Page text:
The pain surprised her, she had thought it would hurt less this time. Looking down, a tear fell from her cheek and disappeared into the pool of warm blood. She needed to wash up, but her strength was gone, seeping out of her in that warm, sticky flow.
He’d gone now: gone to the pub. He’d be ‘drowning his sorrow’, as the saying goes, except it wasn’t his sorrow. It was hers. She looked at the implements of his torture, knowing she’d have to clean up before he came back. God knew she could do without feeling the weight of his fist on top of everything else.
‘How far gone?’ he’d asked.
She shrugged. ‘Three, maybe four months.’
‘You sure it’s mine?’
She answered only with her eyes.
‘Aye! Sure it is. Who else would have you?’
Her hand went to her face, touching her lop-sided jaw, her crooked nose. Yes, he’d made sure no-one else would have her.
‘Here!’ he tossed the bottle of whiskey onto the bed. ‘Don’t say I’m not good to you.’ And he laughed soundlessly; uneven, yellowed teeth parted in a sneer, as he ripped the sweater she’d been knitting from the long metal pins.
They lay discarded on the floor, disgusting in their recent employ, staining the carpet with the viscera of it. She’d need to get some cold water on that carpet soon or she’d never get it clean. But she couldn’t move.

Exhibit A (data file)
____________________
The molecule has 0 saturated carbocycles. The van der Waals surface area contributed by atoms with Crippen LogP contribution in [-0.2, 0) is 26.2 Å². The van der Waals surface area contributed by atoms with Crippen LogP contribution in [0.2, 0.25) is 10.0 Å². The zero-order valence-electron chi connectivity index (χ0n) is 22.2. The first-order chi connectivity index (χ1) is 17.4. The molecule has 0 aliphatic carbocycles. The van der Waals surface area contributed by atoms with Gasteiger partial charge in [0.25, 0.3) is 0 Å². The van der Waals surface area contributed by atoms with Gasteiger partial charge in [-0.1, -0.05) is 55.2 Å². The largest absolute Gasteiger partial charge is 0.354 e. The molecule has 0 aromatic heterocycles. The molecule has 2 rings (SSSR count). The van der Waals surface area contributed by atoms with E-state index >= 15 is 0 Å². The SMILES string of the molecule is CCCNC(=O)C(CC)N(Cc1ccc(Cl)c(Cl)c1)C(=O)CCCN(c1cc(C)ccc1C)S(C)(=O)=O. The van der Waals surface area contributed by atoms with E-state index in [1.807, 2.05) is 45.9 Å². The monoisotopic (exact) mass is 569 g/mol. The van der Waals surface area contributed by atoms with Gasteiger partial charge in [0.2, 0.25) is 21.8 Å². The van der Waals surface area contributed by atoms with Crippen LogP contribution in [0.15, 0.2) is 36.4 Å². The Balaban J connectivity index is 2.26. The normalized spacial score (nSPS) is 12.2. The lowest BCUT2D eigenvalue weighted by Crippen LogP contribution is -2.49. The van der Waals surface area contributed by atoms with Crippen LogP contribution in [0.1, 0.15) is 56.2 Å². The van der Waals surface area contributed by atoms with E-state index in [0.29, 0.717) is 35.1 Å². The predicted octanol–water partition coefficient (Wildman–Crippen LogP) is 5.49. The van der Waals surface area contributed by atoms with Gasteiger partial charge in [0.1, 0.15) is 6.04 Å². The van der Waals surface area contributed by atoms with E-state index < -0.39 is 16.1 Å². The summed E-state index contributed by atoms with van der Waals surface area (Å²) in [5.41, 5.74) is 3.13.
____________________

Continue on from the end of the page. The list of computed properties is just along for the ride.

One hour, two; she didn’t know, but there was little light left in the square of the window she could see from where she lay, her head propped on two pillows, her hand still grasping the whiskey bottle. There wasn’t enough whiskey in the whole of Ireland to drown the pain or the sorrow.
He didn’t wait to see the results of his labour, didn’t like the sight of It. But he’d be home soon for his dinner and she had work to do before he staggered in the door, expecting it on the table.
Her resolve hardened as she slid her aching body to the floor. She would give him his meal. She would lay it out for him. But she would not watch him eat it. She would be gone. But she’d have to work fast to make it happen. Pulling together every last ounce of strength, every shred of determination, she raised herself to her knees to reach the phone by the bed.
When the taxi came, she left without looking back. This time, he would not find her. This time she would be safe. Her ferry was booked, to be paid for in cash when she arrived at the dock. As long as she could stay alive, she could make a life.
Taking the stash of money she’d been skimming from the housekeeping, her passport and a few clothes, she walked down the path as best she could, leaving the mess for him to clean up and the foetus on his dinner plate.